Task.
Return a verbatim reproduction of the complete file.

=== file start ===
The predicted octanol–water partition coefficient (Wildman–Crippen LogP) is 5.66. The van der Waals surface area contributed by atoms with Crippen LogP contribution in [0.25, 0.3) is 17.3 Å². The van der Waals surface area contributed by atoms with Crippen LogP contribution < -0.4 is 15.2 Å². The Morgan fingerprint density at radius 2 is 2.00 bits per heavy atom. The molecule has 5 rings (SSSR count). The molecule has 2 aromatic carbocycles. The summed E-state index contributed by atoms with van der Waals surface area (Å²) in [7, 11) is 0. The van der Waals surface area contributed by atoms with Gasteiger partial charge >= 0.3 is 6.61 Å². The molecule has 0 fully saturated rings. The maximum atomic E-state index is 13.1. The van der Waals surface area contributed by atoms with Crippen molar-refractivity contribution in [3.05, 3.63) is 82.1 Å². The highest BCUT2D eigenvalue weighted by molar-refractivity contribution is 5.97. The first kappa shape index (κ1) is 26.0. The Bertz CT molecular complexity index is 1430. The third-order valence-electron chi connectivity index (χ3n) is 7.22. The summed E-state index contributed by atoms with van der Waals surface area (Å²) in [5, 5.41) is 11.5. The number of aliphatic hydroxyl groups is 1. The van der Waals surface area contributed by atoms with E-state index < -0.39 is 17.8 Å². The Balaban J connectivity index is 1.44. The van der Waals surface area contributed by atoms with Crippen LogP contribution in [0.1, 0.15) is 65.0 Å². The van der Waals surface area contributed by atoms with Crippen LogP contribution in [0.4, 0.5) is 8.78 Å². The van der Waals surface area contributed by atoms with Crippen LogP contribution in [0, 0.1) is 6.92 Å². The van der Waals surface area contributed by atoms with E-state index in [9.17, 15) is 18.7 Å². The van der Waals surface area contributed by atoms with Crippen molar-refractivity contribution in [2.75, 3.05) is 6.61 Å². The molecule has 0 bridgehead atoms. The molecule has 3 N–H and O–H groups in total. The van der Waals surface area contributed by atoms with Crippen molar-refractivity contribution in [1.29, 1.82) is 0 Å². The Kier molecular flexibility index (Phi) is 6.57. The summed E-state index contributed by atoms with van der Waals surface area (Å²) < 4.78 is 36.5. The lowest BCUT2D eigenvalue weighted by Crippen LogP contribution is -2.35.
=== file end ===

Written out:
The predicted octanol–water partition coefficient (Wildman–Crippen LogP) is 5.66. The van der Waals surface area contributed by atoms with Crippen LogP contribution in [0.25, 0.3) is 17.3 Å². The van der Waals surface area contributed by atoms with Crippen LogP contribution < -0.4 is 15.2 Å². The Morgan fingerprint density at radius 2 is 2.00 bits per heavy atom. The molecule has 5 rings (SSSR count). The molecule has 2 aromatic carbocycles. The summed E-state index contributed by atoms with van der Waals surface area (Å²) in [7, 11) is 0. The van der Waals surface area contributed by atoms with Gasteiger partial charge >= 0.3 is 6.61 Å². The molecule has 0 fully saturated rings. The maximum atomic E-state index is 13.1. The van der Waals surface area contributed by atoms with Crippen molar-refractivity contribution in [3.05, 3.63) is 82.1 Å². The highest BCUT2D eigenvalue weighted by molar-refractivity contribution is 5.97. The first kappa shape index (κ1) is 26.0. The Bertz CT molecular complexity index is 1430. The third-order valence-electron chi connectivity index (χ3n) is 7.22. The summed E-state index contributed by atoms with van der Waals surface area (Å²) in [5, 5.41) is 11.5. The number of aliphatic hydroxyl groups is 1. The van der Waals surface area contributed by atoms with E-state index < -0.39 is 17.8 Å². The Balaban J connectivity index is 1.44. The van der Waals surface area contributed by atoms with Crippen LogP contribution in [0.1, 0.15) is 65.0 Å². The van der Waals surface area contributed by atoms with Crippen LogP contribution in [0.4, 0.5) is 8.78 Å². The van der Waals surface area contributed by atoms with Crippen LogP contribution in [0, 0.1) is 6.92 Å². The van der Waals surface area contributed by atoms with E-state index in [9.17, 15) is 18.7 Å². The van der Waals surface area contributed by atoms with Crippen molar-refractivity contribution in [2.75, 3.05) is 6.61 Å². The molecule has 0 bridgehead atoms. The molecule has 3 N–H and O–H groups in total. The van der Waals surface area contributed by atoms with Crippen molar-refractivity contribution in [1.29, 1.82) is 0 Å². The Kier molecular flexibility index (Phi) is 6.57. The summed E-state index contributed by atoms with van der Waals surface area (Å²) < 4.78 is 36.5. The lowest BCUT2D eigenvalue weighted by Crippen LogP contribution is -2.35.